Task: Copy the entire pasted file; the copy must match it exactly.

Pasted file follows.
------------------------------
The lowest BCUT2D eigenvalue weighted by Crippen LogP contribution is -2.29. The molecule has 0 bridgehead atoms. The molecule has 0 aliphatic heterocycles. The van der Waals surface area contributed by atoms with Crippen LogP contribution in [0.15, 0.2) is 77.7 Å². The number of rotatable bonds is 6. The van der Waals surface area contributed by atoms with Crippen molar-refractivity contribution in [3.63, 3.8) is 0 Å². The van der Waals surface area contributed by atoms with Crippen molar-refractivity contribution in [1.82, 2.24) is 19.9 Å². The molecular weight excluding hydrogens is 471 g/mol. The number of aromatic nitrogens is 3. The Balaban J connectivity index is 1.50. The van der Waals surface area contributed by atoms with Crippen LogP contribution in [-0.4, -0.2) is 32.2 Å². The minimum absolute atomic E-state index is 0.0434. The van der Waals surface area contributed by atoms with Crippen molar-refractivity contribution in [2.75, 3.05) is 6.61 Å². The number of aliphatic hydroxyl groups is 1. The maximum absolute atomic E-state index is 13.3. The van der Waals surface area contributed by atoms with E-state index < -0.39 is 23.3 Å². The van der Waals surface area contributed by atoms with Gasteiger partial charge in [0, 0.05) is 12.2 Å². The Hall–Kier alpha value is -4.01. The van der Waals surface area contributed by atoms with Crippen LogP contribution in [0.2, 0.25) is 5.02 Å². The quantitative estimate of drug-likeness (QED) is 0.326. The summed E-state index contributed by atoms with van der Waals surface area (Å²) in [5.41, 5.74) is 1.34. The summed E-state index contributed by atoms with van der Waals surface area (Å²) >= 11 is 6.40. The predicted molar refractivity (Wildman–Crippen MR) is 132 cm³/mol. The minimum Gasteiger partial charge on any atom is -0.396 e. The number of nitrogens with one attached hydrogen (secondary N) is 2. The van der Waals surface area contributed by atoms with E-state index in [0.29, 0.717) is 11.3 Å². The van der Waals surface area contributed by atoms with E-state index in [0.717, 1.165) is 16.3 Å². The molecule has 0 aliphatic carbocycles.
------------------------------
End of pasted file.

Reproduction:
The lowest BCUT2D eigenvalue weighted by Crippen LogP contribution is -2.29. The molecule has 0 bridgehead atoms. The molecule has 0 aliphatic heterocycles. The van der Waals surface area contributed by atoms with Crippen LogP contribution in [0.15, 0.2) is 77.7 Å². The number of rotatable bonds is 6. The van der Waals surface area contributed by atoms with Crippen molar-refractivity contribution in [3.63, 3.8) is 0 Å². The van der Waals surface area contributed by atoms with Crippen molar-refractivity contribution in [1.82, 2.24) is 19.9 Å². The molecular weight excluding hydrogens is 471 g/mol. The number of aromatic nitrogens is 3. The Balaban J connectivity index is 1.50. The van der Waals surface area contributed by atoms with Crippen LogP contribution in [-0.4, -0.2) is 32.2 Å². The minimum absolute atomic E-state index is 0.0434. The van der Waals surface area contributed by atoms with Crippen molar-refractivity contribution in [2.75, 3.05) is 6.61 Å². The number of aliphatic hydroxyl groups is 1. The maximum absolute atomic E-state index is 13.3. The van der Waals surface area contributed by atoms with E-state index < -0.39 is 23.3 Å². The van der Waals surface area contributed by atoms with Gasteiger partial charge in [0, 0.05) is 12.2 Å². The Hall–Kier alpha value is -4.01. The van der Waals surface area contributed by atoms with Crippen LogP contribution in [0.2, 0.25) is 5.02 Å². The quantitative estimate of drug-likeness (QED) is 0.326. The summed E-state index contributed by atoms with van der Waals surface area (Å²) in [5.41, 5.74) is 1.34. The summed E-state index contributed by atoms with van der Waals surface area (Å²) >= 11 is 6.40. The predicted molar refractivity (Wildman–Crippen MR) is 132 cm³/mol. The minimum Gasteiger partial charge on any atom is -0.396 e. The number of nitrogens with one attached hydrogen (secondary N) is 2. The van der Waals surface area contributed by atoms with E-state index in [0.29, 0.717) is 11.3 Å². The van der Waals surface area contributed by atoms with E-state index in [0.717, 1.165) is 16.3 Å². The molecule has 0 aliphatic carbocycles.